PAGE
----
One Simple Trick to Keep Your WordPress wpconfig.php File Safe
The single most important file in your entire WordPress Installation is wp-config.php.
Your WordPress website is made up of two elements: a WordPress database, and your WordPress files. Wp-config.php is the one element that links the database and files together.
If you’re curious, we have a full guided tool of wp-config.php available.
Because wp-config.php is important, it is also the file that you most protect more than any other.
In this video, our WordPress teacher, Topher, is going to show you one simple trick to keep your wp-config.php safe.
Secure wp-config.php with .htaccess. Block direct access to it whether PHP is running or not. Consider making it totally locked down so nobody can write to it. That is the security-minded solution.
If someone gets into your WP, it doesn’t matter where wp-config is because they can write to it — unless you make it unwritable. If they break into your server and want to write to wp-config, they can find it and write to it no matter what.
The rationale given in the video for moving wp-config is that PHP might terminate for some reason and then it would be readable to anyone over HTTP. (So would all your other PHP files.) The real problem then is you or your host really screwed up.
It’s also suggested that someone taking your database user and password from config.php could do some harm with this information. This is only true if your database is open to remote access without any restrictions, or the intruder has access to the database already. If this is how you or your host has set up your server, once again that’s the real problem. (The authentication key and salts are possibly more important to a serious hacker than your database credentials too, btw.)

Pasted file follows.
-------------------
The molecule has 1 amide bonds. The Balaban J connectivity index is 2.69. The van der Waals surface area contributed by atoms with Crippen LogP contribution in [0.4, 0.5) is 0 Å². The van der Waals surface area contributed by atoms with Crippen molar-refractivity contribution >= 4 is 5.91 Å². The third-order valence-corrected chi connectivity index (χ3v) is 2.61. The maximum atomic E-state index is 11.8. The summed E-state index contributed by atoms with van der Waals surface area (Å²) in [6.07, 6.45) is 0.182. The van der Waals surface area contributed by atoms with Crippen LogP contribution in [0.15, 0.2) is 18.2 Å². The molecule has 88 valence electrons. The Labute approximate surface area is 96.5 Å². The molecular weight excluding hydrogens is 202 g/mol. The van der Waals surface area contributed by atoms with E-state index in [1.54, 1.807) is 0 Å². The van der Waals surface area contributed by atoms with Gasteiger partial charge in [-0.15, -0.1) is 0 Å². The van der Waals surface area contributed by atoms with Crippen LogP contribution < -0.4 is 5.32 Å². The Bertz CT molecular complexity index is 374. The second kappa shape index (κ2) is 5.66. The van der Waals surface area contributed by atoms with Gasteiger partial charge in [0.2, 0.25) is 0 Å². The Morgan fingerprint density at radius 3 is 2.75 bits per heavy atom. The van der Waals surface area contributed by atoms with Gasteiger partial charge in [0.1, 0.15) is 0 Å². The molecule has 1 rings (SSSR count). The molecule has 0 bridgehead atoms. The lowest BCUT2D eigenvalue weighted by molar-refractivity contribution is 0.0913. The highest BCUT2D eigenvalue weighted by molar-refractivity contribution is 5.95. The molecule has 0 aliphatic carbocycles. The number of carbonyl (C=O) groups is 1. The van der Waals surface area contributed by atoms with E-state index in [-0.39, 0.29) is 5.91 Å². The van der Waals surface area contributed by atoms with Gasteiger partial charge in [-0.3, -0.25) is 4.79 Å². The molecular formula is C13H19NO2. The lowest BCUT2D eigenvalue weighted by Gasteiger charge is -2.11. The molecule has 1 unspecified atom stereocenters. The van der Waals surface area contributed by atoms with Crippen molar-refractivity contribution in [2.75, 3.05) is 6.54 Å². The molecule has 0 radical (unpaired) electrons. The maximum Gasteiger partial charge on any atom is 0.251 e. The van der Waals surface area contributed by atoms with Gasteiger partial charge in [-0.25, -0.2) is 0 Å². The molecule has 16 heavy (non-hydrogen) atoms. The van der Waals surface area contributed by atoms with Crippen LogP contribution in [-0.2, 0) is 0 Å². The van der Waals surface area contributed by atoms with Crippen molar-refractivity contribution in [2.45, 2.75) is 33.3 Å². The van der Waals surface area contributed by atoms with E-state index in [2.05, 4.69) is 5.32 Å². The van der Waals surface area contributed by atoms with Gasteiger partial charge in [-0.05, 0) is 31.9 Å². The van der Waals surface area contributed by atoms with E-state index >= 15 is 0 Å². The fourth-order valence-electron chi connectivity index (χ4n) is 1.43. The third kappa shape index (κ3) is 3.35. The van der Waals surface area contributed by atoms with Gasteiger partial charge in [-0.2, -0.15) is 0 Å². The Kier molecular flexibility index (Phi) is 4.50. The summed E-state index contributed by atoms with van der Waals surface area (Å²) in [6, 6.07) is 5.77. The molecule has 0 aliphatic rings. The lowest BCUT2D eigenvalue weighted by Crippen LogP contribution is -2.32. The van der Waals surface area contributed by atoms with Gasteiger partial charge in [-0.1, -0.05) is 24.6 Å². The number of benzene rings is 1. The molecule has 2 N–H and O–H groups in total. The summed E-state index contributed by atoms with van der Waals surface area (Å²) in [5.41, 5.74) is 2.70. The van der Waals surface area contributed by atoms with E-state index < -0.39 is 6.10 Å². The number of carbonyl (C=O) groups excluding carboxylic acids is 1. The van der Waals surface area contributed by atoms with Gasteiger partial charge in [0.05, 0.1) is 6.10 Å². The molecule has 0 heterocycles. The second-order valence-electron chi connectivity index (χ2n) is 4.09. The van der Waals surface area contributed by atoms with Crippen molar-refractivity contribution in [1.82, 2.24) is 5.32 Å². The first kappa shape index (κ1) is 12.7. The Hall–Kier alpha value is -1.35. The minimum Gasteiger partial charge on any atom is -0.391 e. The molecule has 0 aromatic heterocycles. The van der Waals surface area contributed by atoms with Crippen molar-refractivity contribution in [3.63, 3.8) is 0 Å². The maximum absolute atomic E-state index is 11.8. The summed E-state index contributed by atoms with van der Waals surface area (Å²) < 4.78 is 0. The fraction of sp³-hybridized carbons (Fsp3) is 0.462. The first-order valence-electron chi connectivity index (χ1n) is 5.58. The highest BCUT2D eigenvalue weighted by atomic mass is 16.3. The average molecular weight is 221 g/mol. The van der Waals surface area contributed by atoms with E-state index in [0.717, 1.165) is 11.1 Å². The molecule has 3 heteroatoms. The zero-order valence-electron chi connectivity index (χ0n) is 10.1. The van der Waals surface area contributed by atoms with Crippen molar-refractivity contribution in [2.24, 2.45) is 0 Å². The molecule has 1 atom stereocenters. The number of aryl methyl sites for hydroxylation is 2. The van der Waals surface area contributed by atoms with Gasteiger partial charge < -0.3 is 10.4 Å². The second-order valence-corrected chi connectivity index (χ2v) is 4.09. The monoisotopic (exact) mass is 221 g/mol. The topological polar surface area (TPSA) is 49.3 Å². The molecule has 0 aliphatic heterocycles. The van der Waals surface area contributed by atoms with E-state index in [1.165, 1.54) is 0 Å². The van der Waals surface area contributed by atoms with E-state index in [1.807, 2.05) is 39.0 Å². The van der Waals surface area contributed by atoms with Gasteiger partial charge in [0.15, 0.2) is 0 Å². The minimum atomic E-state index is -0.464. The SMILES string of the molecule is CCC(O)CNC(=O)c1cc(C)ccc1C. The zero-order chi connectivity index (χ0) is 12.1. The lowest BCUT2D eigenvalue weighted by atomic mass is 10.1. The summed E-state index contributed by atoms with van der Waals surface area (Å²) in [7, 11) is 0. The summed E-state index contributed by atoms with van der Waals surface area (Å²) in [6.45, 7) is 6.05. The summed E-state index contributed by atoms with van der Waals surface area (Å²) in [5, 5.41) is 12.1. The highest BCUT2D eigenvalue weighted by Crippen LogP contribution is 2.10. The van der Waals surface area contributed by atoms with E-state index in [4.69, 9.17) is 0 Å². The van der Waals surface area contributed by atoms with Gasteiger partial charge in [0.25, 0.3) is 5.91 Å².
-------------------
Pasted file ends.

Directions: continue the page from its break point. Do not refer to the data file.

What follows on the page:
Some good advice along these lines:
The top answers here are for and against moving wp-config, and there is a lot of good commentary back and forth:
The person who asked the question picked the “no” position as the best, although the “yes” position got more votes. Note the “yes” position reduces to an argument that security by obscurity can save you if you or your host screw up really really badly. Maybe.
This is a great, simple tip! For WordPress users/owners who aren’t coders/developers/sys-admins, this is a very simple and effective way to add at least some level of added security (even if only beneficial in very rare circumstances).
Thank you i hope it will work it…. I hacked some days before and i should start again from the begin to design again the web!!! :S